Another constraint that must be taken into account in particle counting is the background noise due to scattering of light by the molecules of the fluid in which the contaminant particles are contained. While the amount of light scattered by each molecule of fluid is small, the number of fluid particles is extremely large. For example, there are approximately 1016 air molecules per cubic mm at atmospheric pressure. The light scattered by the fluid molecules cannot be eliminated. This light creates a background of molecular scattering noise that masks the signal from the contaminant particles.

In U.S. Pat. No. 4,798,465 issued Jan. 17, 1989 to Robert G. Knollenberg, which patent is hereby incorporated by reference, it was demonstrated that the background molecular scattering noise can be reduced by use of a one-dimensional detector array. When the sample volume is imaged onto such a detector array, the molecular scatter noise is divided by the number of elements. However, if the detector optics are correctly designed, the scattered light signal from the particle is imaged onto one detector element. Since this invention, the state-of-the-art OPC typically has employed a twenty-element array. The net result is that the use of a twenty-element detector array, in place of a single-element detector, yields the same signal-to-noise benefit as increasing the laser irradiance by twenty-fold.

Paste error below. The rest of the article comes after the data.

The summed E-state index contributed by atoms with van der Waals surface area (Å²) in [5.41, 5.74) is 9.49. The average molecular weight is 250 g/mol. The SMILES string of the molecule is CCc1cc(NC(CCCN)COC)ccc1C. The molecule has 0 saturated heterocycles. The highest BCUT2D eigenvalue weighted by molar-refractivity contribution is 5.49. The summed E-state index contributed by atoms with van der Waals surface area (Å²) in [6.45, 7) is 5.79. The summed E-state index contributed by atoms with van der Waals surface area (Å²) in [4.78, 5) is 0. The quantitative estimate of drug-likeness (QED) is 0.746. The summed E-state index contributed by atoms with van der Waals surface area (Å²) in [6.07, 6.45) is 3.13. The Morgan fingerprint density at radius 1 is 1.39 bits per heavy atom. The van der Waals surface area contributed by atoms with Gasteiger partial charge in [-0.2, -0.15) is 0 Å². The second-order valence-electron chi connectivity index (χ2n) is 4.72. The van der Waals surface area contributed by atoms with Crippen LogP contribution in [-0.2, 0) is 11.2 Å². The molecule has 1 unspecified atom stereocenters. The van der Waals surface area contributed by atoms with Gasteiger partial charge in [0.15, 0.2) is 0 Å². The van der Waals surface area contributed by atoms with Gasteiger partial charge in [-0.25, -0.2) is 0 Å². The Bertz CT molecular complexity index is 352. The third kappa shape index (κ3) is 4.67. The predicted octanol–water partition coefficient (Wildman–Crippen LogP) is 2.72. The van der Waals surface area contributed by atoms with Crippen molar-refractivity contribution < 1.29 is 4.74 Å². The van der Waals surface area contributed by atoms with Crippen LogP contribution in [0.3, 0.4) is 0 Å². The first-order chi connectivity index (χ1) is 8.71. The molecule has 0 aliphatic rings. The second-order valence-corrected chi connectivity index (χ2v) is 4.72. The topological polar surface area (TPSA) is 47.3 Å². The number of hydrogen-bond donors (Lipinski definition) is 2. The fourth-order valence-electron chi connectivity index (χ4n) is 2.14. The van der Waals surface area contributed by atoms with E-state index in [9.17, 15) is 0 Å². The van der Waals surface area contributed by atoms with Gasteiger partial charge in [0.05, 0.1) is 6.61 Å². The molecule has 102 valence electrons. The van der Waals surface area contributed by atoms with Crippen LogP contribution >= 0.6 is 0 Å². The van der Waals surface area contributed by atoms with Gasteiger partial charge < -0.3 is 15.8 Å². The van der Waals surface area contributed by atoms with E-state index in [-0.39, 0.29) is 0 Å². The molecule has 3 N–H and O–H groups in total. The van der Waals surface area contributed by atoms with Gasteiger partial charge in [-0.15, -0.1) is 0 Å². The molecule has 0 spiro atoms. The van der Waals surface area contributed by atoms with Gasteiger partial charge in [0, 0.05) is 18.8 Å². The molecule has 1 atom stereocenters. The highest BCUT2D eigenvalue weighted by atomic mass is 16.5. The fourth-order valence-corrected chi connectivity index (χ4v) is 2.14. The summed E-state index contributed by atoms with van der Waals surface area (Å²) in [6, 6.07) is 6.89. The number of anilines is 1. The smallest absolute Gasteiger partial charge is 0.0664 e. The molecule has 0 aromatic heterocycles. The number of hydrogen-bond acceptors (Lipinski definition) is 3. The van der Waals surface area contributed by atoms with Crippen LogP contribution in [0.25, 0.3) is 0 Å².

U.S. Pat. No. 5,282,151 issued Jan. 25, 1994 to Dr. Robert Knollenberg, which patent is hereby incorporated by reference, proposed the use of a high-density two-dimensional CCD (Charge Coupled Device) detector. Knollenberg proposed that in this design, like the one-dimensional array design, the signal-to-noise advantage theoretically should be proportional to the number of detector elements. Since CCD arrays typically contain greater than 1,000,000 elements, CCD arrays would appear to offer a promising design option for boosting OPC performance. However, the design was not successful and never became a commercial product. Fundamentally, the geometry of the conventional optical particle counter as shown in FIG. 1 did not allow for the effective use of two-dimensional detector arrays. Thus, for the last decade and a half, improvements in liquid OPC performance, at particle sizes less than 100 nm, have been achieved through the use of higher powered, more expensive lasers.

The users of particle counters, such as high-tech electronics manufacturers, are continually making advances that permit smaller and smaller device parameters. Modern semiconductor chips are complex three-dimensional structures of transistors and other electrical components. Particles in de-ionized water (DIW) and other process fluids can create defects by clinging to wafers, thus interfering with photolithography, as well as physical and chemical vapor deposition processes. The purity of DIW is particularly important, because DIW is used as the final rinse in most fabrication processes before proceeding to the next process. The prevailing opinion in the semiconductor industry is that the maximum allowable diameter of particulate contaminants in DIW equals one-half the semiconductor line width. The International Technology Roadmap for Semiconductors (ITRS) specifications, consistent with this guideline, for allowable particulate contamination in DIW are given in Table A, where hp90 and hp65 refer to 90 nm and 65 nm linewidths, respectively. Over the last two years, conventional optical particle counter (OPC) designs have been hard pressed to keep pace with the ITRS DIW sensitivity specifications, and conventional designs have no hope of achieving future targets.

TABLE 1
ITRS Particle Contamination Specifications for DI Water
Production Year 2003 2004 2005 2006 2007 2008 2009
Technology Node hp90 hp65
Critical Particle Size 50 nm 45 nm 40 nm 35 nm 33 nm 29 nm 25 nm